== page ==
Venezuelans are the second largest group of immigrants in the Dominican Republic, surpassing Haitians. The amount of connationals in this country increased by almost 650% in the last five years, according to Dominican Economy minister Isidoro Santana, who explained part of the figures of the National Immigration Survey. Brazilian Security minister Raúl Jungmann said that he sees no reason to close the border with Venezuela “and break a diplomatic and humanitarian tradition,” adding that he sees no reason to take “such a radical” measure, pointing out that closing borders is an attribution of the President of the Republic and not the Supreme Tribunal. There was also a lot of noise because three players of the Venezuelan U-20 rugby team deserted after playing a game in a tournament in Paraguay. It would seem like the right decision, because Humberto Figuera, head of the Association of Airlines in Venezuela (ALAV), said that since 2013, the country’s lost 20% of seats on international flights (40,000 seats!), a situation that grew worse with the suspension of Panamanian company Copa Airlines. Figuera remarked that the Venezuelan government still owes $3.8 billion to international airlines.

More tensions

Colombian president Juan Manuel Santos accused the Venezuelan government yesterday of using criminal gangs to control society and seek to “hold on to power,” in his speech at the closing ceremony of the meeting of the Inter American Press Association (IAPA), asking to “persevere in the fight to recover freedom in Venezuela,” after describing all the mechanisms of social control carried out by the Venezuelan government.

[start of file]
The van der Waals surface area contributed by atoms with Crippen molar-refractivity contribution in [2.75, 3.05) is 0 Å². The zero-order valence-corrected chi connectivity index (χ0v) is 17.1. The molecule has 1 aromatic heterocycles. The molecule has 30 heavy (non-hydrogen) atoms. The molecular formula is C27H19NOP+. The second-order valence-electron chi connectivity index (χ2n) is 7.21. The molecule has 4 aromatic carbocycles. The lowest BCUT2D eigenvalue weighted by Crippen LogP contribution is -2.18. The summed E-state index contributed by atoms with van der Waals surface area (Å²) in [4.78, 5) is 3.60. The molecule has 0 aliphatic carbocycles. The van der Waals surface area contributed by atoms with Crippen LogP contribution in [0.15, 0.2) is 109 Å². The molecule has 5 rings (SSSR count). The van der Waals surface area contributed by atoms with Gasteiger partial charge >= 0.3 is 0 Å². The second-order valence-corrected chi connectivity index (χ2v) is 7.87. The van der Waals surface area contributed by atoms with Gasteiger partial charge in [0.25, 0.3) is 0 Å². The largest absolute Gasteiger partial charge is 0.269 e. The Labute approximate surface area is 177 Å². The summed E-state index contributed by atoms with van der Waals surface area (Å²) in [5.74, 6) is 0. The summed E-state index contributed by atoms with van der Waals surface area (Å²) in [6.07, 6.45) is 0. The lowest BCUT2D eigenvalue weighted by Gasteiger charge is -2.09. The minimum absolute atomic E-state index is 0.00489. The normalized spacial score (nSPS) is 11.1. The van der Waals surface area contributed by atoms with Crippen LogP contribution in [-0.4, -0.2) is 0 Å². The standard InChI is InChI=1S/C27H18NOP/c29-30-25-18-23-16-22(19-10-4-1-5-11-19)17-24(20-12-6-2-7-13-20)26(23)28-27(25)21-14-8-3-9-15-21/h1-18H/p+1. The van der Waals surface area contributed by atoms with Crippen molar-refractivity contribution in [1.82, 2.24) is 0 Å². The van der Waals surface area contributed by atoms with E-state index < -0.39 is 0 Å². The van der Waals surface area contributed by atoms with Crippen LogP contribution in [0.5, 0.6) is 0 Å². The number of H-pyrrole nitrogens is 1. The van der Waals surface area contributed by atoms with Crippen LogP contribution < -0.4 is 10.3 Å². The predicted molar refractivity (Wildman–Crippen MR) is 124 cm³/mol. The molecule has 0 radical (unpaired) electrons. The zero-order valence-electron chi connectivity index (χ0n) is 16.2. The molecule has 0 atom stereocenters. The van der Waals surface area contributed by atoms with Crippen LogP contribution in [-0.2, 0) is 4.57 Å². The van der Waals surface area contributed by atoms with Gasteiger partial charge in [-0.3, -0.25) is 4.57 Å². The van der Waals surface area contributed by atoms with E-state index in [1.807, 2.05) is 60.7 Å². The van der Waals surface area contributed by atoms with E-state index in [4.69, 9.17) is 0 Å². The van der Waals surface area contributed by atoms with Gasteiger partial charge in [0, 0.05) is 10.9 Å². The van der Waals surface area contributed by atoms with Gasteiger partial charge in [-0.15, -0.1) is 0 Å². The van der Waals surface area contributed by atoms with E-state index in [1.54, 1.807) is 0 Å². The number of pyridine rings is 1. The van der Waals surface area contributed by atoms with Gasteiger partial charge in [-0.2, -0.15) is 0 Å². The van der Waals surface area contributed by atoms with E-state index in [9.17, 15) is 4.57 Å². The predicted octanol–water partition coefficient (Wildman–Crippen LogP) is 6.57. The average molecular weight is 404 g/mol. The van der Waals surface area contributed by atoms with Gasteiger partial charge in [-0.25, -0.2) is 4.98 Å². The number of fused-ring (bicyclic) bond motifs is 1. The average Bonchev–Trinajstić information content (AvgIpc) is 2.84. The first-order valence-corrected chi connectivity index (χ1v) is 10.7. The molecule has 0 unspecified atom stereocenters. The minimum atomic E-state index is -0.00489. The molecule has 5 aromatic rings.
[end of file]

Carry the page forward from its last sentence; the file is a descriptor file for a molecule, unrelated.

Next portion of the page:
Colombian authorities detected a shipment of smuggled steel and aluminum from Venezuela. According to María Lorena Gutiérrez, minister of Commerce, Industry and Tourism, in order to save money, construction companies are buying this kind of uncertified material, increasing the risk of their constructions. Santiago Rojas, head of the National Tax and Customs Bureau, estimated the shipment at 30,000 illegal tons and announced that they are carrying out investigations against 45 companies marked for falsifying and smuggling the steel.

Several locales at the northeast of Colombia are partially shut down due to an armed strike imposed by former guerrilleros fighting with ELN rebels for the control of drug plantations, close to the border with Venezuela. Additionally, Colombia’s National Health Institute (INS) confirmed they’ve detected nine cases of measles imported from Venezuela in six departments of the country. Lastly, the terrorists of the Frente Oliver Sinisterra -FARC dissidents- suspended the process to hand over the bodies of the press team from Ecuador’s El Comercio.

This Tuesday, health workers will stage a national protest to demand proper salaries and better conditions that guarantee the rights to health and life of Venezuelans.

Naky Soto

Naky gets called Naibet at home and at the bank. She coordinates training programs for an NGO. She collects moments and turns them into words. She has more stories than freckles.